A. Bhusal, R. Schwartz, H. Anh Nguyen, O. Labutina, A.K. Miri
Keywords: microfluidics, bioprinting, cancer-on-chip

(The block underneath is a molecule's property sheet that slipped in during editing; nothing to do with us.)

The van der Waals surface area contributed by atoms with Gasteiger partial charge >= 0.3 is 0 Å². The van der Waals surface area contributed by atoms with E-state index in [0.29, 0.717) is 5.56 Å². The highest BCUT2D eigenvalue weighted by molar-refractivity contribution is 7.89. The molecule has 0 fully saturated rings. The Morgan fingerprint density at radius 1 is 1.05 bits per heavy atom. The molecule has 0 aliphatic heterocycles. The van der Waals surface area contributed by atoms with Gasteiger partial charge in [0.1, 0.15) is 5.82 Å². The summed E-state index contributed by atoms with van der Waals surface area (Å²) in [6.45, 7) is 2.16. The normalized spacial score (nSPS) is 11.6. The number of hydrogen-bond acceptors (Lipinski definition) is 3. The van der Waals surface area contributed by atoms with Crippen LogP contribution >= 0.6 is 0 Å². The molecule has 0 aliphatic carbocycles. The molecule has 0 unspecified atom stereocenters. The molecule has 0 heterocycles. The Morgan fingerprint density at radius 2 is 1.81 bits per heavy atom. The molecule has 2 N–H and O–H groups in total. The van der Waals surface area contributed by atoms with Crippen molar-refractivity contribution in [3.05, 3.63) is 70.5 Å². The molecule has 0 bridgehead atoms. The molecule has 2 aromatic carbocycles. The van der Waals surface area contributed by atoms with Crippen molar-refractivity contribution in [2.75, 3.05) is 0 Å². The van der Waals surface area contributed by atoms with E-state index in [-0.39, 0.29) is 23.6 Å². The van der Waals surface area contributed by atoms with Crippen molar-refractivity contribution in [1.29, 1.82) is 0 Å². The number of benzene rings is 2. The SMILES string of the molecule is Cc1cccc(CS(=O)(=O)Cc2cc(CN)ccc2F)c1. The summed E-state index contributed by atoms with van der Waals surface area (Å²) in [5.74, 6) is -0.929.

Summary:Techniques for 3D bioprinting microfluidic devices have enabled the development of biomimetic micro-tissue models, to be used for organ-on-chips. We developed an optical bioprinter capable of rapid prototyping microfluidic chips using photosensitive, biocompatible polymers for organ-on-chip platforms. Cell-encapsulated hydrogel-based chips may provide microenvironment clues for modeling cancer tissue and other diseases. We utilized poly(ethylene glycol diacrylate) (PEGDA) and gelatin methacrylate (GelMA) as bioinks to create basic patterns and shapes, where the resolution of the printer was found to be around 20 µm. The mechanical properties of the extracellular matrix (ECM) can be manipulated by tuning the concentration of PEGDA, GelMA, and photoinitiator along with light exposure time and intensity. We have found a range of printable material by changing the mass concentration of copolymer GelMA from 3% to 5% and PEGDA from 20% to 40% while keeping UV energy consistent. To further prove the concept, human derived cancer cells were cultured inside the microfluidic chip for biological assays. The chip was assembled into a flow circulation system where the chip was stable for 8-10 days depending on the ratio. Cell growth rate and proliferation of the cells in chip under peristaltic flow were monitored and analyzed during this time. With the optimized properties, the cell growth confirms that the fabricated microfluidic device produced a viable 3D cell culture environment. Our bioprinted chip can be applied towards further drug testing and biological studies.